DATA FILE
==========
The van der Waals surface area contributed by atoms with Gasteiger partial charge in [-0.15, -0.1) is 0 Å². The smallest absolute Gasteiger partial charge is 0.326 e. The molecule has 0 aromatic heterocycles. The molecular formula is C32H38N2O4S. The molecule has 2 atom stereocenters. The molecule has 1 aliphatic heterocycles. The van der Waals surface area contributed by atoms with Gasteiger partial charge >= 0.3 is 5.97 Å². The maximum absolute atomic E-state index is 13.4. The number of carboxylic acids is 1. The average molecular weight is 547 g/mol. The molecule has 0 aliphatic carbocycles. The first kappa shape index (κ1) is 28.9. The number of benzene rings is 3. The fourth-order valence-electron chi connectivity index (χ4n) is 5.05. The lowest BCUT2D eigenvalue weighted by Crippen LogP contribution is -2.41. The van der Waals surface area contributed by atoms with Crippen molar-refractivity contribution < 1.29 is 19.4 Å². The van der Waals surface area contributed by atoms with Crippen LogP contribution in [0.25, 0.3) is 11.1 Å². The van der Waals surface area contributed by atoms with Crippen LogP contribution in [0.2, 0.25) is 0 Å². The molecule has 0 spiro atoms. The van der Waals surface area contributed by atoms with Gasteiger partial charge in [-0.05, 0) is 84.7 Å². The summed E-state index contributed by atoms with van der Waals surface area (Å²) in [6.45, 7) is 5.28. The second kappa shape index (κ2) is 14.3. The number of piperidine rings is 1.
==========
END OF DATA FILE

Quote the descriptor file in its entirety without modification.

The van der Waals surface area contributed by atoms with Gasteiger partial charge in [-0.15, -0.1) is 0 Å². The smallest absolute Gasteiger partial charge is 0.326 e. The molecule has 0 aromatic heterocycles. The molecular formula is C32H38N2O4S. The molecule has 2 atom stereocenters. The molecule has 1 aliphatic heterocycles. The van der Waals surface area contributed by atoms with Gasteiger partial charge >= 0.3 is 5.97 Å². The maximum absolute atomic E-state index is 13.4. The number of carboxylic acids is 1. The average molecular weight is 547 g/mol. The molecule has 0 aliphatic carbocycles. The first kappa shape index (κ1) is 28.9. The number of benzene rings is 3. The fourth-order valence-electron chi connectivity index (χ4n) is 5.05. The lowest BCUT2D eigenvalue weighted by Crippen LogP contribution is -2.41. The van der Waals surface area contributed by atoms with Crippen molar-refractivity contribution < 1.29 is 19.4 Å². The van der Waals surface area contributed by atoms with Crippen LogP contribution in [0.25, 0.3) is 11.1 Å². The van der Waals surface area contributed by atoms with Crippen LogP contribution in [0.2, 0.25) is 0 Å². The molecule has 0 spiro atoms. The van der Waals surface area contributed by atoms with Gasteiger partial charge in [-0.05, 0) is 84.7 Å². The summed E-state index contributed by atoms with van der Waals surface area (Å²) in [6.45, 7) is 5.28. The second kappa shape index (κ2) is 14.3. The number of piperidine rings is 1.